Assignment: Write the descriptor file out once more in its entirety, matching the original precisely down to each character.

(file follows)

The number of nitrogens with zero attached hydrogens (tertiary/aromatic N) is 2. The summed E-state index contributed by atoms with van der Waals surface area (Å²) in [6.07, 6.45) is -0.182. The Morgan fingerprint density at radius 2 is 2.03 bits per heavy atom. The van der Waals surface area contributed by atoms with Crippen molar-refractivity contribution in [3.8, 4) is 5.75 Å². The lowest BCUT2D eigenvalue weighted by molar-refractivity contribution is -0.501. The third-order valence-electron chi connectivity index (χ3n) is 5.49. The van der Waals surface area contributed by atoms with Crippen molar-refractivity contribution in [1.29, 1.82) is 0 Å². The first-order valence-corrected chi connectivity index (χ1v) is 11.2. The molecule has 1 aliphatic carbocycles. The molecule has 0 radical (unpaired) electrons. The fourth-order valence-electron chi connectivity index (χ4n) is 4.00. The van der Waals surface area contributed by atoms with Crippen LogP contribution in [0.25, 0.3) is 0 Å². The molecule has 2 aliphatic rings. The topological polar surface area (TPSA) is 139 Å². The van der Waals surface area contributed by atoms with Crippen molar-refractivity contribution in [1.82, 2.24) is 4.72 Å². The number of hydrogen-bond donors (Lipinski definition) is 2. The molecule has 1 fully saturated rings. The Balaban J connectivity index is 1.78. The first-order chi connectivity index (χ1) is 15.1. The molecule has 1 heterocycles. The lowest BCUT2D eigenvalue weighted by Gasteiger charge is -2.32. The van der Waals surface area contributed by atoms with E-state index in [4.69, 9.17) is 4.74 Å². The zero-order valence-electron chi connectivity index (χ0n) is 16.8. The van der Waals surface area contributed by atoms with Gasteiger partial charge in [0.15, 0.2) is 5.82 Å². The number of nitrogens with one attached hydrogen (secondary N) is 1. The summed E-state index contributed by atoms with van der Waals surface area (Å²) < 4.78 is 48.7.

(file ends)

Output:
The number of nitrogens with zero attached hydrogens (tertiary/aromatic N) is 2. The summed E-state index contributed by atoms with van der Waals surface area (Å²) in [6.07, 6.45) is -0.182. The Morgan fingerprint density at radius 2 is 2.03 bits per heavy atom. The van der Waals surface area contributed by atoms with Crippen molar-refractivity contribution in [3.8, 4) is 5.75 Å². The lowest BCUT2D eigenvalue weighted by molar-refractivity contribution is -0.501. The third-order valence-electron chi connectivity index (χ3n) is 5.49. The van der Waals surface area contributed by atoms with Crippen molar-refractivity contribution in [1.29, 1.82) is 0 Å². The first-order valence-corrected chi connectivity index (χ1v) is 11.2. The molecule has 1 aliphatic carbocycles. The molecule has 0 radical (unpaired) electrons. The fourth-order valence-electron chi connectivity index (χ4n) is 4.00. The van der Waals surface area contributed by atoms with Crippen LogP contribution in [0.25, 0.3) is 0 Å². The molecule has 2 aliphatic rings. The topological polar surface area (TPSA) is 139 Å². The van der Waals surface area contributed by atoms with Crippen molar-refractivity contribution in [1.82, 2.24) is 4.72 Å². The number of hydrogen-bond donors (Lipinski definition) is 2. The molecule has 1 fully saturated rings. The Balaban J connectivity index is 1.78. The first-order chi connectivity index (χ1) is 15.1. The molecule has 1 heterocycles. The lowest BCUT2D eigenvalue weighted by Gasteiger charge is -2.32. The van der Waals surface area contributed by atoms with E-state index in [4.69, 9.17) is 4.74 Å². The zero-order valence-electron chi connectivity index (χ0n) is 16.8. The van der Waals surface area contributed by atoms with Gasteiger partial charge in [0.15, 0.2) is 5.82 Å². The number of nitrogens with one attached hydrogen (secondary N) is 1. The summed E-state index contributed by atoms with van der Waals surface area (Å²) < 4.78 is 48.7.